Until recently, the greater Seattle area had been running a little lean when it came to French restaurants. There were the much-appreciated, time-honored staples — Café Campagne, Le Pichet, Café Presse, Boat Street KitchenBastille – but after a few of those shuttered (both landmark Frenchies Le Gourmand and Rover’s closed in 2012), it was starting to look a tad dismal for Seattle-based Francophiles. Fortunately, the last few years have brought creamy, buttery goodness back to the Emerald City, with some new(er) kids on the block like Bateau, L’Oursin, Le Caviste and Loulay, now plumping up a healthy helping of gourmand French sustenance.

Seeing a need east of Lake Washington, Julien Hervet sought to bring a bit of this French experience to Bellevue, Washington. He partnered with Chef Patrick Morin and his La Parisienne French Bakery in Seattle to open Cépaé, a hybrid bakery-wine shop in Bellevue’s Soma Towers — currently the bad side of Expedia, a future Amazon residence and conveniently adjacent to the construction for a new Vulcan campus.

AN EXPRESSION OF LAND

“It’s a little bit of a bet to open in Bellevue over Seattle but, in many ways, it was a good way to do something different and not be in the middle of everything there,” Hervet says on his location choice. “Here, we went for the look and feel we want moving forward for the brand, it’s a proof of concept.”

The concept he’s referring to is a unique one — a traditional French bakery and coffee shop during the day that “morphs into a European wine bar” in the evening, he says.

A French native, Hervet started in the wine business as an enthusiast, a then-Microsoft director looking for a way to support his beloved hobby of wine. He first launched Cépaé as an importer/distributor, building relationships with French winemakers and bringing their wines over to Seattle, many on American soil for the first time.

Cépaé the bar and shop — a neologism of the French words “cep,” roughly translating to “vine base,” and “cépage,” wine grape variety — is a showcase of these wines, where more than 120 offerings are available by the taste, glass and bottle, and to take home. By the glass, wines stay fresh through a state-of-the-art preservation system that keeps bottles fresh for up to three weeks. The wine list is organized by grape and, on the opposing side of the tri-folded menu, by region, stressing Hervet’s belief that there is more to understanding wine than just recognizing the varietal.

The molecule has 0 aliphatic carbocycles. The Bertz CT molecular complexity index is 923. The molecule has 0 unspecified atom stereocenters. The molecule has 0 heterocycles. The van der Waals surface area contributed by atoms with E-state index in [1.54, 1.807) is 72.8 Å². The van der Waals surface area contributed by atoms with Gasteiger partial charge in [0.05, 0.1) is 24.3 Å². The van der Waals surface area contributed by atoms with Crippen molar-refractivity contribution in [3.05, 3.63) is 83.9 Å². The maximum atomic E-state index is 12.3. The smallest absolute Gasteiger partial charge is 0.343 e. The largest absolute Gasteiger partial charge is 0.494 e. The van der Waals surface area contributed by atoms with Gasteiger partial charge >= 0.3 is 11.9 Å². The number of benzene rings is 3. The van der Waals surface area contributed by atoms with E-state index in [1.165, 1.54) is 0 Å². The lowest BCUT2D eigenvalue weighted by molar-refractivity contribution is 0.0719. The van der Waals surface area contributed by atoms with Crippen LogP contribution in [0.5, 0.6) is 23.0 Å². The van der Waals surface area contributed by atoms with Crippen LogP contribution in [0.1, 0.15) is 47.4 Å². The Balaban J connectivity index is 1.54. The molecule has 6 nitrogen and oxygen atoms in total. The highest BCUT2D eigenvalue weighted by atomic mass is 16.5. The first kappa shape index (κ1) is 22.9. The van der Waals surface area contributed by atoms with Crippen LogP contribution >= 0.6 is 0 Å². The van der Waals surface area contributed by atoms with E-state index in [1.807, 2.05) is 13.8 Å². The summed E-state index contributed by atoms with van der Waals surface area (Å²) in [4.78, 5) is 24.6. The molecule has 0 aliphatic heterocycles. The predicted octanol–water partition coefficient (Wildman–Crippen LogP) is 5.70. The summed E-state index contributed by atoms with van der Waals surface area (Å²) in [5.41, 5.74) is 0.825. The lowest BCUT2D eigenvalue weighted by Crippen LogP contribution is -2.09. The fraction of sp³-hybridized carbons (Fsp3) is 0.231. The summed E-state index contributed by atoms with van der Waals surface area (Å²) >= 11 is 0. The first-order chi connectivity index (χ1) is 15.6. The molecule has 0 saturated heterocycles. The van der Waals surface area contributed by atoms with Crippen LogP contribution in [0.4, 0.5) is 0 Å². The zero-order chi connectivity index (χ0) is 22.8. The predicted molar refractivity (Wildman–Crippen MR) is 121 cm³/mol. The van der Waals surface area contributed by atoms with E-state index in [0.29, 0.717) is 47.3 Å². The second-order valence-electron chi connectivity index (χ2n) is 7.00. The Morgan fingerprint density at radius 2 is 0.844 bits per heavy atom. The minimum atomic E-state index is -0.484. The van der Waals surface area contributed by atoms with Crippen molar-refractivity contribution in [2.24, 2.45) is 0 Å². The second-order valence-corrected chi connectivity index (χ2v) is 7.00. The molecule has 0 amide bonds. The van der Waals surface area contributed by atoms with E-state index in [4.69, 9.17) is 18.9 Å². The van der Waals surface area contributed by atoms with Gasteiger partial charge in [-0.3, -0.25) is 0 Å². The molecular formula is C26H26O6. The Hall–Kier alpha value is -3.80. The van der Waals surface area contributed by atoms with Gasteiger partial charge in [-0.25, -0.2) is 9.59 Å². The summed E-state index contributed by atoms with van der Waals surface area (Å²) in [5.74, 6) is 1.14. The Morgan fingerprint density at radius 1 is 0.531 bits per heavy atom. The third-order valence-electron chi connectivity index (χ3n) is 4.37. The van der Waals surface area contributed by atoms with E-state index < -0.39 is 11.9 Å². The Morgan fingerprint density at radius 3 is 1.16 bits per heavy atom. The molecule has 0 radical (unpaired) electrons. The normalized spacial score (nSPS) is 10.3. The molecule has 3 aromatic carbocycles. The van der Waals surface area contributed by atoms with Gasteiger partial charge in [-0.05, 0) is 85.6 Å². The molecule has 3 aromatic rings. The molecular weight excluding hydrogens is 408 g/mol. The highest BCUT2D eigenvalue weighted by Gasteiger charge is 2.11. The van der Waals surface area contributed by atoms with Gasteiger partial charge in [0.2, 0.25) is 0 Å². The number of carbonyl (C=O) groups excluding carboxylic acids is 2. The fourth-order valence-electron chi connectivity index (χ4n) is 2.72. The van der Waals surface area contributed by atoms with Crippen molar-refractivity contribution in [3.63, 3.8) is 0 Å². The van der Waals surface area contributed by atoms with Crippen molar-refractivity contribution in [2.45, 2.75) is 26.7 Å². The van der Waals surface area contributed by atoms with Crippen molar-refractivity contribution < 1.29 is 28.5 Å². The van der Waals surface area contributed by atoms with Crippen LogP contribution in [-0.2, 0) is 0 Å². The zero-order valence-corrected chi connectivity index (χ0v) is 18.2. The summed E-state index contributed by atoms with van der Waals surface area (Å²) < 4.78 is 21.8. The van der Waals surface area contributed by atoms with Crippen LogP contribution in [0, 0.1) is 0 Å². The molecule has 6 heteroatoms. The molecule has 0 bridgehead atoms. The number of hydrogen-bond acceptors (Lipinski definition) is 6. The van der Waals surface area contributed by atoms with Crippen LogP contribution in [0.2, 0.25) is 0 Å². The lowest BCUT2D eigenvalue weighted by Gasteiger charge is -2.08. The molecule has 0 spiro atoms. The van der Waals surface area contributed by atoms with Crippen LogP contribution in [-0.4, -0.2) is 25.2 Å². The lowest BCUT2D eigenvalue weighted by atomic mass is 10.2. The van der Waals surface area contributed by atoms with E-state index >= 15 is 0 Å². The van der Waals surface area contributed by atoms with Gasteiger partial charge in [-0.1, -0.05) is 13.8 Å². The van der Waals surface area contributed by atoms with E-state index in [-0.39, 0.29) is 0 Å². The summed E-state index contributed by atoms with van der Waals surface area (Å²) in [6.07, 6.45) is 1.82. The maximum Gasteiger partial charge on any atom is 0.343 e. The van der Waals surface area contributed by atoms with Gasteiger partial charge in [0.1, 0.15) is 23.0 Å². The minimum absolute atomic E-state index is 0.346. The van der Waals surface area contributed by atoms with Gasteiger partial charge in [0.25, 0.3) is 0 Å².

“The grape is one component but not the only component,” he says, explaining how someone might think they like Chardonnay but when faced with tasting several from different regions, they might not feel the same across the board. “The terrior of the region is key, the winemaker is important… It’s not that your palate is bad when you don’t care for one; it’s that the wine is different from different areas of the world.”

FINDING THE RIGHT FIT

Focused on expressing the variations in wine from the many colorful regions of France, Cépaé provides guests with every opportunity to find the wine they like, even if it is just the wine at that moment or with a bite from the bakery.

“When people come here we want them to feel like they can have an experience that is built around their tastes,” Hervet says. “If you want us to start pairing wines with your cheese, side by side differences, we are here for that.”

Maybe that’s a cave-aged blue cheese with a 10-year-aged Sauternes, a red Côte de Beaune with truffle-laced goat cheese or a simple comté with a just-oily-enough old-vine Chenin Blanc from Hervet’s home of the Loire Valley. Or maybe it isn’t cheese at all — options also include a moelleux au chocolat (a dense, petite chocolate cake), éclairs, croissants, paris brest and meringues.

Though majority of the baked goods are made fresh daily at the Seattle bakery, in Bellevue Chef Orphee Fouano orchestrates all of the airy gougères, the delightful focaccia, fresh salads and daily tartine selections like one served the other week with cured salmon, radish, cucumber, edible flowers and fresh salmon roe atop his focaccia.

For Hervet and Cépaé’s expansive by-the-glass selection, he hopes his customers can experiment, learn and return for more. He’s helping to do so by offering educational courses on featured regions and classic wines (most being French), with entry-level tasting classes taught by a rotating sommelier soon to be offered for only $15.

“Buying wine is very intimidating – people are guided by the price or by the label,” Hervet says. “Why would you spend money in wine without being able to taste that? We want to give them that option; that opens a bit opportunity for people to taste and discover.”